Having recently calculated that he’d published more than two million words, Rick Reilly has decided to do something else. For Sports Illustrated and then for ESPN, Reilly has written about all manner of athletes, fans, and sometimes matters only just barely attached to sports. His new book Tiger, Meet My Sister … And Other Things I Probably Shouldn’t Have Said collects some of his best, wittiest and most controversial columns from his time at ESPN in one collection.

Reilly joined Bill Littlefield on Only A Game to discuss some of his more memorable columns and his retirement from writing.

Highlights from Bill’s Conversation with Rick Reilly

BL: I’m not sure there is any such thing as a representative Rick Reilly column, but a candidate might be “Drive Me Out to the Ballgame,” published on July 13 of last year. Tell us a little about baseball writer Hal McCoy and how you came to know him.

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RR: Hal McCoy’s one of the best baseball writers in America – in fact, he’s in the writers wing of the Baseball Hall of Fame – which is crazy, because he’s almost blind. A guy he hired drives him from Dayton to Cincinnati. In his spare time, the guy is a funeral hearse driver, so they kid about each other, “You’ll still be driving me after I’m dead.” And you can sit there with [McCoy], and he’ll go, “This next guy, I know he’s gonna bunt down the third-base line.” And the guy does! And I’m like, “Hal, how’d you know that, you can’t even see the field!” And he goes, “I just know situations.”

BL: You’ve written several times about athletes or coaches who’ve lied to you or about by whom you’ve felt misled. Is Lance Armstrong is at the top of that list?

RR: He’s first, second, and third on the list. That guy lied to me for 14 years, off the record, on the record. I interviewed him at the Tour de France, and I said, “Dude, you know this masseuse, this trainer, this mechanic says you did it.” And he said, “No, I’m gonna sue these guys.” And he always would sue these guys. So like an idiot, I believed he was telling the truth. And then of course he told Oprah the complete opposite, after 14 years, and he sent me a two-word email right before he went on Oprah and it said, “Sorry, dude.” That’s not even 14 letters!

BL: Just over a year ago, you wrote a column titled “Before Jason Collins.” It concerns Glenn Burke, who played for the Dodgers during the ’70s. Tell us a little about why you felt compelled to bring him up nearly 20 years after he died.

RR: Because people were saying this was the first ever gay, male, American team sport athlete who was coming out gay. Glenn Burke tried to come out gay, and the reporters all said, “Man, I can’t write that.” Glenn Burke drove a pink Rolls Royce. He wanted to be out. In fact, Al Campanis, the general manager of the Dodgers, brought him into the office and said, “We will pay $75,000 for your wedding and your honeymoon, if you just get married.” And Glenn Burke said, “Great, I want you to meet him!” and Al said, “No, you have to marry a woman.” And of course, Glenn Burke walked out.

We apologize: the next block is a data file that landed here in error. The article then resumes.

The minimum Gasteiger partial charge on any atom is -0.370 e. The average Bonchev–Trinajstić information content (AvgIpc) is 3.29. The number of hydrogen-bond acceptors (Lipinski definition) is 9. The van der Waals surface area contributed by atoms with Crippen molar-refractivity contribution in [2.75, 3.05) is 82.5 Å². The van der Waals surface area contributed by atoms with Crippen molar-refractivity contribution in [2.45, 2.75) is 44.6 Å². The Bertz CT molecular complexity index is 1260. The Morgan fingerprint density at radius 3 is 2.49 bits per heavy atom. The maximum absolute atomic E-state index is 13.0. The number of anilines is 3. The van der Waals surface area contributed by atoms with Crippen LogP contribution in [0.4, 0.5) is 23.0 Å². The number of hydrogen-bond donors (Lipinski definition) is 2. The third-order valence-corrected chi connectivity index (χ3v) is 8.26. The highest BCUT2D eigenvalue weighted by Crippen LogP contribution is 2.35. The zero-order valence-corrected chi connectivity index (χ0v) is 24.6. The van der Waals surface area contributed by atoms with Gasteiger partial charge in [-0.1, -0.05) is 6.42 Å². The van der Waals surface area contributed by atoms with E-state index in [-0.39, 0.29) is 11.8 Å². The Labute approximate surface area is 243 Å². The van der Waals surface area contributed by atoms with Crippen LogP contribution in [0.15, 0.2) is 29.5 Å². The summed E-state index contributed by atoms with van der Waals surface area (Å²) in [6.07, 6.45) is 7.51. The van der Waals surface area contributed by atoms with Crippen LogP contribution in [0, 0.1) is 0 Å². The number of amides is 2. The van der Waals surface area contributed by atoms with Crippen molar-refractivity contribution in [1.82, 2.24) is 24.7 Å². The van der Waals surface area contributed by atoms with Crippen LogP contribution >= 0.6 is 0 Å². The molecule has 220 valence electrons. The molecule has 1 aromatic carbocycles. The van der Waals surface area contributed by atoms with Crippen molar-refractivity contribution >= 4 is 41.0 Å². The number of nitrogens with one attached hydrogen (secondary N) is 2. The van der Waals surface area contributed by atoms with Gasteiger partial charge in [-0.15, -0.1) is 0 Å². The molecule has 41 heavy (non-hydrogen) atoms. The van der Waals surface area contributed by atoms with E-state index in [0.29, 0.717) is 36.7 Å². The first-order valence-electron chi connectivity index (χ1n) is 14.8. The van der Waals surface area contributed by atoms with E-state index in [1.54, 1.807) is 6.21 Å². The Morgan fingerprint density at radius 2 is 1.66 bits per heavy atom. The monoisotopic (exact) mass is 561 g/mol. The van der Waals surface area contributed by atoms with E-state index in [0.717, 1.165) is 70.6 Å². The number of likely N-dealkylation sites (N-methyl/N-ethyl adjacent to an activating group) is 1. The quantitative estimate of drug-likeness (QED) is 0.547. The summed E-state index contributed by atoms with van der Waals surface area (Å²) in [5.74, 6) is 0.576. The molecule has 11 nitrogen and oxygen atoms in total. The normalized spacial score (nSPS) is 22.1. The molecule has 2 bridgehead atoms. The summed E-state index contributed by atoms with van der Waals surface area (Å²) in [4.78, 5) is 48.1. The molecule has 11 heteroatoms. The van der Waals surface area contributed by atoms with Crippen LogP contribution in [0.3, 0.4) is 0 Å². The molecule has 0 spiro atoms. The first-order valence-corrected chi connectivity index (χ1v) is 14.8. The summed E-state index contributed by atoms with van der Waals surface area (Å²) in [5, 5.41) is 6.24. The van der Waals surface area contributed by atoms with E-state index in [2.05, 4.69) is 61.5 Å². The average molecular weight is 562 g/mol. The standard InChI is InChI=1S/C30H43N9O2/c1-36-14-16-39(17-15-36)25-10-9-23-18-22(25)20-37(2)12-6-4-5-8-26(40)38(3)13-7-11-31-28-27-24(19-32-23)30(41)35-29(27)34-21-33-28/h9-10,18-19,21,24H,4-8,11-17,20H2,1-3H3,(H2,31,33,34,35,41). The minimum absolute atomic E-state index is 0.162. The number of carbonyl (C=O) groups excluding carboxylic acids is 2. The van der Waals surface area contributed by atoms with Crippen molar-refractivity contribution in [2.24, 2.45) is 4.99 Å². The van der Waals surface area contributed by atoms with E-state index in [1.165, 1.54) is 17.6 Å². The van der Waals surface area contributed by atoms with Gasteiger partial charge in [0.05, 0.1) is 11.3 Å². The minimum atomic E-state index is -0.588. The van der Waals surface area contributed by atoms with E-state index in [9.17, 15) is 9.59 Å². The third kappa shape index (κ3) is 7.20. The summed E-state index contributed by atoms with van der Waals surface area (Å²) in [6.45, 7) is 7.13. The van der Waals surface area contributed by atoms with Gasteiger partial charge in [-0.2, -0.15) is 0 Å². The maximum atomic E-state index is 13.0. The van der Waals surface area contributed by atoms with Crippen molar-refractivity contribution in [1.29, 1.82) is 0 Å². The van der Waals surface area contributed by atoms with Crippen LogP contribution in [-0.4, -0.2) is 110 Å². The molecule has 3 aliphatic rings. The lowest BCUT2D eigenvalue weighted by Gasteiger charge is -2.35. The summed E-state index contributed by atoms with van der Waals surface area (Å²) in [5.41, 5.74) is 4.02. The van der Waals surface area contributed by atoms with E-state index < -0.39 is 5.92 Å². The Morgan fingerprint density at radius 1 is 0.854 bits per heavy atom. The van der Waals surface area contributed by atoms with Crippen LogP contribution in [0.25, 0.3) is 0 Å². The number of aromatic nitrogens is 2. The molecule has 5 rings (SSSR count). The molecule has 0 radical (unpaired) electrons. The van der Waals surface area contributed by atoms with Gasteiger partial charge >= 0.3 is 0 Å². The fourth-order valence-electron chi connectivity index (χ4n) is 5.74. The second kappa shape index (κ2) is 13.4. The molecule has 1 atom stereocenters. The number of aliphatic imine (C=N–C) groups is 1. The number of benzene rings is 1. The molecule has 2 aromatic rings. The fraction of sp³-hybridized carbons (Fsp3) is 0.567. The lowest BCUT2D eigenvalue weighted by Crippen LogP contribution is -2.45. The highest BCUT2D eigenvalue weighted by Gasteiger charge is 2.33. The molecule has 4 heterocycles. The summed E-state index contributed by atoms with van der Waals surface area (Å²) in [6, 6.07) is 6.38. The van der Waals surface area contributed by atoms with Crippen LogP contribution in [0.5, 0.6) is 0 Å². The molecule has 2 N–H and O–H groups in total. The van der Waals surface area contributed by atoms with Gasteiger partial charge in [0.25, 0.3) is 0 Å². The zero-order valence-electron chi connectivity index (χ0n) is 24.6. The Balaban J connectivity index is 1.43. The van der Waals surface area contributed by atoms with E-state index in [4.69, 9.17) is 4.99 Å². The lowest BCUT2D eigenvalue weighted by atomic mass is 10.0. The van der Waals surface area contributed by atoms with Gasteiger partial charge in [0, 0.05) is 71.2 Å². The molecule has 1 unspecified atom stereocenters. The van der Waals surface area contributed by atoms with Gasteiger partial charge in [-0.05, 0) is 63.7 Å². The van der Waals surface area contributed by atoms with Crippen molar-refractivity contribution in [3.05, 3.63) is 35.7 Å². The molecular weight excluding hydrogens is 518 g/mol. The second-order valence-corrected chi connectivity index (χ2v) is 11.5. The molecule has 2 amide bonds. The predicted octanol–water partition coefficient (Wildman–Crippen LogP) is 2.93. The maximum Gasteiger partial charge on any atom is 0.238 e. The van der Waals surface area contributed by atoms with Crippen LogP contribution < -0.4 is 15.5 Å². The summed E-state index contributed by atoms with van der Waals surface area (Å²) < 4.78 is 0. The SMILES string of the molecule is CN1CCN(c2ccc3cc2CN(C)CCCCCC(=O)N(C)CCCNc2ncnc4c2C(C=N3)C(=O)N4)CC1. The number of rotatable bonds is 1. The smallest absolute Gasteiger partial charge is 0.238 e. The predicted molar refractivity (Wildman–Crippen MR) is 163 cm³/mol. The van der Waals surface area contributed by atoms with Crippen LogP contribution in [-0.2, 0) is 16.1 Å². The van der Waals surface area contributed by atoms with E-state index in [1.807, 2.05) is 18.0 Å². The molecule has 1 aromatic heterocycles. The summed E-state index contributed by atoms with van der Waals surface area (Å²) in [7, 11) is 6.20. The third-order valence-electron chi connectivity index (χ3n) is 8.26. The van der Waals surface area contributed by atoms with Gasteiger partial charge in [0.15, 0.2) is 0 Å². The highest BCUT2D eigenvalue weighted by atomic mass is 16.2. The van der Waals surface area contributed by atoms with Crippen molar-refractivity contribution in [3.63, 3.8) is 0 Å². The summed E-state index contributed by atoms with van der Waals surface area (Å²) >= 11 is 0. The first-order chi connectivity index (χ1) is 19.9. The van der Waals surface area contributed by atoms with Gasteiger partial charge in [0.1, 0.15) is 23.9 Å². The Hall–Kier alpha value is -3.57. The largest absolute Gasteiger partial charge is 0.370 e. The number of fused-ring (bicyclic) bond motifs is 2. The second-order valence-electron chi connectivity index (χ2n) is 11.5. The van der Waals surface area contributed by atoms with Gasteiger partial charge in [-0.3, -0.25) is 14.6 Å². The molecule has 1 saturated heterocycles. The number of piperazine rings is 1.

It got worse for him, he got traded to the Oakland A’s, and [manager] Billy Martin introduced him: “Boys, this is Glenn Burke. He’s a f—–.” It went straight downhill from there. Now, Jason Collins gets a call from the President! Glenn Burke got a boot out of the baseball world.

Bill’s Thoughts On Tiger, Meet My Sister… And Other Things I Probably Shouldn’t Have Said

In a sense, Rick Reilly has been a sports columnist. He’s written about Lance Armstrong, Tiger Woods, and any number of football, baseball, basketball, and hockey players.

But perhaps at least as often as not, as anyone reading this collection of ESPN columns will discover, Reilly’s subject has been the relationship that has developed – or failed to develop – between himself and the people about whom he has written. Some of those people haven’t been athletes. They’ve been fellow writers, or broadcasters, or fans, or coaches, or parents of athletes.

Reilly’s writing tends to be personal, which is one of the reasons it has been accessible even to people who don’t care about sports. He does not easily shrug off rudeness. He acknowledges that he’s offended when athletes lie to him, or when he’s treated badly by their handlers. He celebrates simple virtues when they turn up in the complicated lives of people making millions and millions of dollars for playing games. Sometimes this is because he is surprised, but sometimes it’s just because he’s delighted.

And he never actually said to Tiger Woods, “Tiger, meet my sister.”